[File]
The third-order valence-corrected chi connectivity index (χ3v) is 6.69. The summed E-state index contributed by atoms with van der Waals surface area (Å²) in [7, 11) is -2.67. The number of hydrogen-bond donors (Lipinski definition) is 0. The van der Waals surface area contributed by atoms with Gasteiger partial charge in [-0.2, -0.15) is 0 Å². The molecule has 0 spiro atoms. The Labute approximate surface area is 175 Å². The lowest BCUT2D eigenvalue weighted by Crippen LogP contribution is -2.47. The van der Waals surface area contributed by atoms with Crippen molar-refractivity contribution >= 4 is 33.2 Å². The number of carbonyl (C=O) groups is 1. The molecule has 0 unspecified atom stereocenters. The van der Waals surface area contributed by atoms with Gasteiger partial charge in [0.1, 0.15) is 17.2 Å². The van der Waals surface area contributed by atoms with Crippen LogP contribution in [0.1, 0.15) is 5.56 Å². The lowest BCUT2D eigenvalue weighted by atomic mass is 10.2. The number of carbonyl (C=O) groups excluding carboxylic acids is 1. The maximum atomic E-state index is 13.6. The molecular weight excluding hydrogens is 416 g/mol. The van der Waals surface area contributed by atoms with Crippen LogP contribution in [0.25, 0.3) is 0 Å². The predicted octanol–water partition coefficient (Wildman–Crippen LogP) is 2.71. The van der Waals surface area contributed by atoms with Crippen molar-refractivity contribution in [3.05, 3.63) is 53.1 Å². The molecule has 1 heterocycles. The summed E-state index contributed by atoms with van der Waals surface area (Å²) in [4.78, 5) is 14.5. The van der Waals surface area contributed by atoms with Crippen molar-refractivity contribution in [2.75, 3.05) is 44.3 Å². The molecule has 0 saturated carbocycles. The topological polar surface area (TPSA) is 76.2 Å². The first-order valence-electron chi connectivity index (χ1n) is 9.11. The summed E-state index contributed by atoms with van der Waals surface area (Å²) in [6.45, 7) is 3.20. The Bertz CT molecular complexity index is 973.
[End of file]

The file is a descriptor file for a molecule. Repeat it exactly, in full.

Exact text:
The third-order valence-corrected chi connectivity index (χ3v) is 6.69. The summed E-state index contributed by atoms with van der Waals surface area (Å²) in [7, 11) is -2.67. The number of hydrogen-bond donors (Lipinski definition) is 0. The van der Waals surface area contributed by atoms with Gasteiger partial charge in [-0.2, -0.15) is 0 Å². The molecule has 0 spiro atoms. The Labute approximate surface area is 175 Å². The lowest BCUT2D eigenvalue weighted by Crippen LogP contribution is -2.47. The van der Waals surface area contributed by atoms with Crippen molar-refractivity contribution >= 4 is 33.2 Å². The number of carbonyl (C=O) groups is 1. The molecule has 0 unspecified atom stereocenters. The van der Waals surface area contributed by atoms with Gasteiger partial charge in [0.1, 0.15) is 17.2 Å². The van der Waals surface area contributed by atoms with Crippen LogP contribution in [0.1, 0.15) is 5.56 Å². The lowest BCUT2D eigenvalue weighted by atomic mass is 10.2. The number of carbonyl (C=O) groups excluding carboxylic acids is 1. The maximum atomic E-state index is 13.6. The molecular weight excluding hydrogens is 416 g/mol. The van der Waals surface area contributed by atoms with Crippen LogP contribution in [0.25, 0.3) is 0 Å². The predicted octanol–water partition coefficient (Wildman–Crippen LogP) is 2.71. The van der Waals surface area contributed by atoms with Crippen molar-refractivity contribution in [3.05, 3.63) is 53.1 Å². The molecule has 1 heterocycles. The summed E-state index contributed by atoms with van der Waals surface area (Å²) in [4.78, 5) is 14.5. The van der Waals surface area contributed by atoms with Crippen molar-refractivity contribution in [2.75, 3.05) is 44.3 Å². The molecule has 0 saturated carbocycles. The topological polar surface area (TPSA) is 76.2 Å². The first-order valence-electron chi connectivity index (χ1n) is 9.11. The summed E-state index contributed by atoms with van der Waals surface area (Å²) in [6.45, 7) is 3.20. The Bertz CT molecular complexity index is 973.